1. Who are the short fiction authors you admire (Australian or otherwise, alive or dead)?

Most of the short fiction I’ve read has been in getting to know the writers’ marketplace, so more than authors, I take note of journals and ezines. Places where I’ve enjoyed the stories include Overland and Meanjin (in Australia), as well as Small Spiral Notebook, Failbetter, The Summerset Review, The Barcelona Review and Narrative (on the internet). Having said that, the short fiction of Julio Cortázar and Annie Proulx blows me away.

2. What is the most memorable short story you have read? And why does it stand out for you?

Sylvia Plath’s Ocean 1212-W. It’s the way she toed the line between poetry and prose. So rich. Also the way she captured the essence of the sea. And it’s got a bit about listening to the poetry of Matthew Arnold as a child, which sums up what good writing can do:
“I saw the gooseflesh on my skin. I did not know what made it. I was not cold. Had a ghost passed over? No, it was the poetry. A spark flew off Arnold and shook me, like a chill. I wanted to cry; I felt very odd. I had fallen into a new way of being happy.”

3. What do you like about the short story form?

I like its punch, and the opportunity it affords for unusual settings and tones. Sometimes a distinctive voice which would become unbearable over an entire novel is very effective and memorable for a few pages. And for the reader and writer, it’s a relatively quick hit in terms of gratification.

4. How would you describe your own writing?

It’s an outlet for things I love or that really bug me, so I guess it reflects real-life issues. I try to depict life as honestly as possible, quite often “sweating the small stuff”.

5. Which of your stories are you most fond of right at this moment and why?

I have one set in a nightclub called “Rules of the Dancefloor”. I’m fond of it because it needs the love! It’s been rejected a couple of times, and I think it deserves a home.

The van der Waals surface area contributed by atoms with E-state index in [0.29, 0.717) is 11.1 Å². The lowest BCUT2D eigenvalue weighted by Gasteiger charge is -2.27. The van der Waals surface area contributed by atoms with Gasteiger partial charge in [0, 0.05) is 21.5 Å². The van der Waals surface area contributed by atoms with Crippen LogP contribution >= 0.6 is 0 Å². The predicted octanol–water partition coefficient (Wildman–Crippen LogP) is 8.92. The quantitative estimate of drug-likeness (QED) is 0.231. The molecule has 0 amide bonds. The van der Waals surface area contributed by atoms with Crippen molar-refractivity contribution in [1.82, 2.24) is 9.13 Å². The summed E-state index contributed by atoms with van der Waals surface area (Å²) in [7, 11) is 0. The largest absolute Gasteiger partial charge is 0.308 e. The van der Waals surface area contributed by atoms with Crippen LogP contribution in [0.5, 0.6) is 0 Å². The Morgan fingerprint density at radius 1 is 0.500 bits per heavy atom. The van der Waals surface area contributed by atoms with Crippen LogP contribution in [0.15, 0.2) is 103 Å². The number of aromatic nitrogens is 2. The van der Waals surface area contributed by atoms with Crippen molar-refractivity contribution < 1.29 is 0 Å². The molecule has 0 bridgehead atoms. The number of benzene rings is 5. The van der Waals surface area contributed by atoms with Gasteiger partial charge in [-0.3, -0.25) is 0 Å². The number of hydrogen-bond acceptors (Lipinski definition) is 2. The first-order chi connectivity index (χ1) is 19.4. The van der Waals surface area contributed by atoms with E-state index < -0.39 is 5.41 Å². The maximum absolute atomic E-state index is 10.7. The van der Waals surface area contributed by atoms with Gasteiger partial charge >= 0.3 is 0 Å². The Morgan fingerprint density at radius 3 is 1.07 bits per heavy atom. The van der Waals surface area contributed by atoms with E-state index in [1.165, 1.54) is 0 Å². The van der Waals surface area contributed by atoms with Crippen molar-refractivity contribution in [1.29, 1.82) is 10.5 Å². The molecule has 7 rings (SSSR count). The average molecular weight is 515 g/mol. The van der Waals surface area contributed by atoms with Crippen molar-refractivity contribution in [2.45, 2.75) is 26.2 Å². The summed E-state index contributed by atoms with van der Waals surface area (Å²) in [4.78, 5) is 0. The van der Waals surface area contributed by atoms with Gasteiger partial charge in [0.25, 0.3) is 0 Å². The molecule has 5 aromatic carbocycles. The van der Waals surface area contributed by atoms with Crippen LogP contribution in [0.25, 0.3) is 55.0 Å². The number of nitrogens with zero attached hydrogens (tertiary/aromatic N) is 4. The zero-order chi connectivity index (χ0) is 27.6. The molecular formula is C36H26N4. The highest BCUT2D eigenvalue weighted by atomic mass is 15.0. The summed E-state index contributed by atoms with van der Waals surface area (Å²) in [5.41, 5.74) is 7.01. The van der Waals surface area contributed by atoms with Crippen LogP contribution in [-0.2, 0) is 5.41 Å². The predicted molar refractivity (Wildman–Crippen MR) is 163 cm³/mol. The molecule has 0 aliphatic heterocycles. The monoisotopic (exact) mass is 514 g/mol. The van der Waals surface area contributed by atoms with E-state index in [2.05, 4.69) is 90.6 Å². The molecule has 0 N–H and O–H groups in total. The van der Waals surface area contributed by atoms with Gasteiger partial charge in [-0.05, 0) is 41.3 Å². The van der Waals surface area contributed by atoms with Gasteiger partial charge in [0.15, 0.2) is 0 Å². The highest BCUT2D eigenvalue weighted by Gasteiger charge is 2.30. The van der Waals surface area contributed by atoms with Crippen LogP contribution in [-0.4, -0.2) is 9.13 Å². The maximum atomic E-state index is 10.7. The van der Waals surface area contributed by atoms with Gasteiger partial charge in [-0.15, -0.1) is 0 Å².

6. Where do the ideas for your stories come from? (Take us through an example)

Usually the idea occurs to me and I just get a feeling that it is the right size and shape for a short story – that it fits the form. But the inspiration comes in lots of different ways. For my story “Cross words”, it was an aggressive email that we received at work. It’s very frustrating when someone throws a whole lot of negative energy at you, and you can’t respond. Instead, I used the email (with details changed, of course) as a jumping off point, fantasising about what it would be like to write back. The story emerged from there.

7. What is your writing process – from idea to publication?  (Do you go it alone or are others involved?)

I write a couple of drafts, so that it isn’t embarrassingly raw, then workshop it. If I can do that face to face with a group, great. If not, I call on critique partners via email. After incorporating the comments, I let it sit for a while (a month or so) and come back to it with fresh eyes. If it’s ready at that point I’ll start trying to find a home for it, if not I’ll take it back for more critique.

8. Do you feel the short story form is valued in Australia? What makes you say this?

I don’t see it in terms of “valued” or “not valued” – the form is simply better suited to some things than others. And a lot of people are in the habit of picking up a novel or a non-fiction book rather than an anthology of short stories or a literary journal. Maybe it’s a case of fostering new reading habits – the short story form seems perfectly suited to commuters with e-readers, for example.

9. How do you feel about your work being published in non-print forms such as digital and audio?

I think it’s great. Whatever way the stories reach people is fine by me.

10. What advice would you like to offer Spineless Wonders?

Just keep swimming, just keep swimming… It’s a huge thing for emerging authors to get a short story published and reach an audience. It’s also great for them to have the experience of working with editors. And it’s an exciting time for publishing with the digital revolution – there could be some great opportunities for the short story form. So keep at it!

Mark Vender is a freelance writer, sub-editor and translator. His short stories have appeared in various ezines including The Summerset Review, Word Riot, Eclectica and Slow Trains. He is currently living in Colombia and working on a novel.

*Mark’s story, Cross Words, is published in Escape, Spineless Wonders’ anthology of short stories.

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